How the UFL and NFL Can Work Together

David WyattAnalyst IJune 28, 2009

LANDOVER, MD - NOVEMBER 16:  Brooks Bollinger #5 of the Dallas Cowboys looks on during the game against the Washington Redskins on November 16, 2008 at FedEx Field in Landover, Maryland.  (Photo by Jaime L. Mikle/Getty Images)

When the UFL announced that they would be having there inaugural season this fall, I was excited, very excited.

It's not just because it's more football, but because it offers something a little bit different, something that the XFL and other start-up leagues didn't.

Now, I don't believe that this league will act as a competitor. Not at first anyway. But it will offer a safety net to all those players that fall through the gaps in NFL scouting departments.

There are some players in college who go undrafted, but that doesn't mean that they are bad players. Maybe they just need more time to develop. However after going undrafted, getting signed and then released several times a summer, some drop off the face of the earth, or go over to Europe. But in some scouting circles, it's the same difference.

Kurt Warner was undrafted, Bart Scott was undrafted, and Tom Brady was close to being undrafted. All of these players are now good NFL players, but for every mistake that is rectified there are 10 that get away.

The UFL are not star hunting. They are not throwing money in the direction of NFL free agents to try and compete straight away. That's just not a smart business move. Trying to compete straight off the bat with a national institution like the NFL is only going to end one way, and you can ask other start up league CEO's what way that is.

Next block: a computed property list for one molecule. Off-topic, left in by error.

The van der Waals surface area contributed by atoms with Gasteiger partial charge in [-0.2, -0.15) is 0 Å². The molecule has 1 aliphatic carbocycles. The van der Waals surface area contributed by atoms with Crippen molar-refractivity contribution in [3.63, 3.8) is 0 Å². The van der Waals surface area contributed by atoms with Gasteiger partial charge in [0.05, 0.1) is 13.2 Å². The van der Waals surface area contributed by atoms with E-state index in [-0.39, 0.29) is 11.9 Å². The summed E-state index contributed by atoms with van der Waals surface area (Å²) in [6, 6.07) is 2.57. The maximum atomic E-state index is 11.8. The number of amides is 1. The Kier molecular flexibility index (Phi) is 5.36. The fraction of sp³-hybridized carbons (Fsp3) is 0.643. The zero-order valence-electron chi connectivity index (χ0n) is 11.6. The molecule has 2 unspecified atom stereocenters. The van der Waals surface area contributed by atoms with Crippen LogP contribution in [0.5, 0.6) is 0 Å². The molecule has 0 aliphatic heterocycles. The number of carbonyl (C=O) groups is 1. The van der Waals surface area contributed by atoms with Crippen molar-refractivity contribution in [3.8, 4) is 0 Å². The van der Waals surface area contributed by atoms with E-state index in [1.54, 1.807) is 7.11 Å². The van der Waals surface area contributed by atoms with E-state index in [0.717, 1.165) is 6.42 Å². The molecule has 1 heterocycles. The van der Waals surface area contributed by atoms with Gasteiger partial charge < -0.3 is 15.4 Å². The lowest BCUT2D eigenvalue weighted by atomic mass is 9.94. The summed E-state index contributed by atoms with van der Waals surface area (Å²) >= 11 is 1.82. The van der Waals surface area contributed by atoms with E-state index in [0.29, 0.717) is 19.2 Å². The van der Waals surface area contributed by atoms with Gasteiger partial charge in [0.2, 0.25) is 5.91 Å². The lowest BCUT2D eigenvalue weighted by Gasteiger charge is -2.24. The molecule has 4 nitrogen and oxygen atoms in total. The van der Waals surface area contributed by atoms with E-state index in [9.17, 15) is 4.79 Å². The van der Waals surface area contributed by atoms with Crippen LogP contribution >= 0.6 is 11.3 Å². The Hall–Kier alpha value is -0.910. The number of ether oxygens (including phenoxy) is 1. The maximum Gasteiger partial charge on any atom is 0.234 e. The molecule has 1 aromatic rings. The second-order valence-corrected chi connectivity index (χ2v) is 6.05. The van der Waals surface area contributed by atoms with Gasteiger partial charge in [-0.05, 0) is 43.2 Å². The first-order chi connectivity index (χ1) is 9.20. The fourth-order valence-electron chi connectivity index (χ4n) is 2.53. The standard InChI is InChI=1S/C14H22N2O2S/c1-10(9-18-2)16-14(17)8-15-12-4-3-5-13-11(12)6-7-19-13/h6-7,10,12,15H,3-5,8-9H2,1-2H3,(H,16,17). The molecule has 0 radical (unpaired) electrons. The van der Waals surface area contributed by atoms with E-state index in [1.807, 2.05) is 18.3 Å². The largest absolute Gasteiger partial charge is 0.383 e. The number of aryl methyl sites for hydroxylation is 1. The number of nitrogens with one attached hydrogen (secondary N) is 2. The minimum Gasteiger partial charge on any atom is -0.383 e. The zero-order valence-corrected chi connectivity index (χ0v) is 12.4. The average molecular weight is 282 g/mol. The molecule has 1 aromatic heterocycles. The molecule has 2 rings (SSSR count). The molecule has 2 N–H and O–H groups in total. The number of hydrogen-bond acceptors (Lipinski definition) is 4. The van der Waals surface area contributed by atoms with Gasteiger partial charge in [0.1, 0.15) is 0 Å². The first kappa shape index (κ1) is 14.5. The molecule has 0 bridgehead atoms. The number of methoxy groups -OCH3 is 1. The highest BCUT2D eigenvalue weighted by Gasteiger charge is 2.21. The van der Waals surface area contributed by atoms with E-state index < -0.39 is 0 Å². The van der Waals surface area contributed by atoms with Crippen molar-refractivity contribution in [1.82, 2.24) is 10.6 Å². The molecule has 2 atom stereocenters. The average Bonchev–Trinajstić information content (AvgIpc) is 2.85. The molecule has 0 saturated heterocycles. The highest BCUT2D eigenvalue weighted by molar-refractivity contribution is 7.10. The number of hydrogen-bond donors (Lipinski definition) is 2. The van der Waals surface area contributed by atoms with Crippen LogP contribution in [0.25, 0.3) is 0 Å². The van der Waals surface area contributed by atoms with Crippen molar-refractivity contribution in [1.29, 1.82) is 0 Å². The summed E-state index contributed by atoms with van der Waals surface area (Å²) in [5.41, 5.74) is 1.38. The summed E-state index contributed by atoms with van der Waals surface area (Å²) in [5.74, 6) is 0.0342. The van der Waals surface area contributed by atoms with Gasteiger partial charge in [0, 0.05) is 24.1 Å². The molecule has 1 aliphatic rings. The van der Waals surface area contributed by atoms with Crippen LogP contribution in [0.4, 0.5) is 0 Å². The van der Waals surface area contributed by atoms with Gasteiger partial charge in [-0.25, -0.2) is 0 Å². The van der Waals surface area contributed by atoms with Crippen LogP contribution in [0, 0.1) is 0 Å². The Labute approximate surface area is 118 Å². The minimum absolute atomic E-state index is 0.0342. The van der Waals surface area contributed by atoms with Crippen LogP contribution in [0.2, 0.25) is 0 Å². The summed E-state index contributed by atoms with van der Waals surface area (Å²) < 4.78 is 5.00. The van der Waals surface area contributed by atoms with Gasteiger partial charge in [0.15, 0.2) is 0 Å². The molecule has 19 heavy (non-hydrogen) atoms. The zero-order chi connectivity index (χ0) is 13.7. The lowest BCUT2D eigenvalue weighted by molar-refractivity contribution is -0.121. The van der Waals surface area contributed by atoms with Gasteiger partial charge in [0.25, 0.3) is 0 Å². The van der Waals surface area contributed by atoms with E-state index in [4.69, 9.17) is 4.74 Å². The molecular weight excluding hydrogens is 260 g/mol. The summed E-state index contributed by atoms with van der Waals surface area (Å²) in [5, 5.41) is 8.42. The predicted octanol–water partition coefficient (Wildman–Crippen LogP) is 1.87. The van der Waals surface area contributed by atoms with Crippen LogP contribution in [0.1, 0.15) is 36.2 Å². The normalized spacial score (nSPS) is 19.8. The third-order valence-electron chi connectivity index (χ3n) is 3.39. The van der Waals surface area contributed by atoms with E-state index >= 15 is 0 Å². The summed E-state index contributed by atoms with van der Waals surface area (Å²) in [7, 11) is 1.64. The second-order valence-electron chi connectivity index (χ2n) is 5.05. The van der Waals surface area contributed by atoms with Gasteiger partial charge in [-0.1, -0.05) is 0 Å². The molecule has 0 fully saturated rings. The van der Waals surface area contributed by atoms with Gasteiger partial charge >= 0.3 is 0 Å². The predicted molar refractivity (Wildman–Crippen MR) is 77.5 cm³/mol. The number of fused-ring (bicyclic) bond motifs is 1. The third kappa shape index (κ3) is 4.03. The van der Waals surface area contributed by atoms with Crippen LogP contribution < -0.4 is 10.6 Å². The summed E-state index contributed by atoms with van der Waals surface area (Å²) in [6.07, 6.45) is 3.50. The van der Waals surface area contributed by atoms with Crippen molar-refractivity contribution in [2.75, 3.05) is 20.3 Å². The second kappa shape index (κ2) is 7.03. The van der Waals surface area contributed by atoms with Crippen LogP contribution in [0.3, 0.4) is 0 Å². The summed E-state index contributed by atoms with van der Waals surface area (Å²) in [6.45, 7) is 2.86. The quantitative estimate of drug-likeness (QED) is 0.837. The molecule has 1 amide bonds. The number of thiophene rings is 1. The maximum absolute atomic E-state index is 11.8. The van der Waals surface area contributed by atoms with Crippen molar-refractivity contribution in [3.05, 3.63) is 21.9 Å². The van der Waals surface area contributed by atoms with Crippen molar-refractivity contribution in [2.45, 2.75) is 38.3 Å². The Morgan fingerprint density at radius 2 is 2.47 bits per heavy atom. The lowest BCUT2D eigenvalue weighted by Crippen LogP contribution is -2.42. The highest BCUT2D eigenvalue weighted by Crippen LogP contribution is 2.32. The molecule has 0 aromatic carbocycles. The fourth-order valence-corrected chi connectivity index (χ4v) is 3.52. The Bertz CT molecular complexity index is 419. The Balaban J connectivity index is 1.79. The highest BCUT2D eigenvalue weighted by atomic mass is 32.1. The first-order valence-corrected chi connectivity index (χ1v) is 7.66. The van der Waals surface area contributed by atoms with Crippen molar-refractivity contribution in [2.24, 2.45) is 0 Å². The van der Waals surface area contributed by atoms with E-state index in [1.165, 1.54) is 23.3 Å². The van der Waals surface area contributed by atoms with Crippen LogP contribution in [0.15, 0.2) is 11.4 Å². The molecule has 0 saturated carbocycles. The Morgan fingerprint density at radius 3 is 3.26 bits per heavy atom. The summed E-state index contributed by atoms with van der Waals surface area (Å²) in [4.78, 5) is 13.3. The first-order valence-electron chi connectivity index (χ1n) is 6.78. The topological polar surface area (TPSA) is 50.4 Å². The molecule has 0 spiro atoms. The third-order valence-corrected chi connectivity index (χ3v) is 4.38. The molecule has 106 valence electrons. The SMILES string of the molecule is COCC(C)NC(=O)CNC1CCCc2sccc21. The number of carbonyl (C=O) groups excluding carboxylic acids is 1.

However, the UFL are offering players who slip through from the NFL a chance to prove that they belong on a football field. As a Notre Dame football fan, Maurice Crum Jr. might find it difficult to stick with a NFL team this summer. He was an undrafted player.

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However, he is a good player, so seeing the UFL give him a chance if he fails to find a NFL team has certainly got me interested in the league.

So that brings me back to my initial point: the NFL and UFL can work together. The UFL offers a developmental league, one that the NFL doesn't have to pay for (unlike NFL Europe which the NFL pays for).

There is more money to be made in the UFL than there would be if a player stayed on a NFL practice squad, and how much can you really understand a player's ability from there practice squad performance? Teams need to see them in live game action to really gauge where a player's ability stands.

The UFL has already signed a television contract with Versus: extra exposure, more revenue, better league performance.

Who doesn't want more football? I know I will watch just about any football they put on TV, but if I have a chance to see some of my old college favorites playing professional football, I'm taking that chance and running with it.

The NFL doesn't need to be wary of the UFL; it needs to embrace it. And there are signs that it already is beginning to.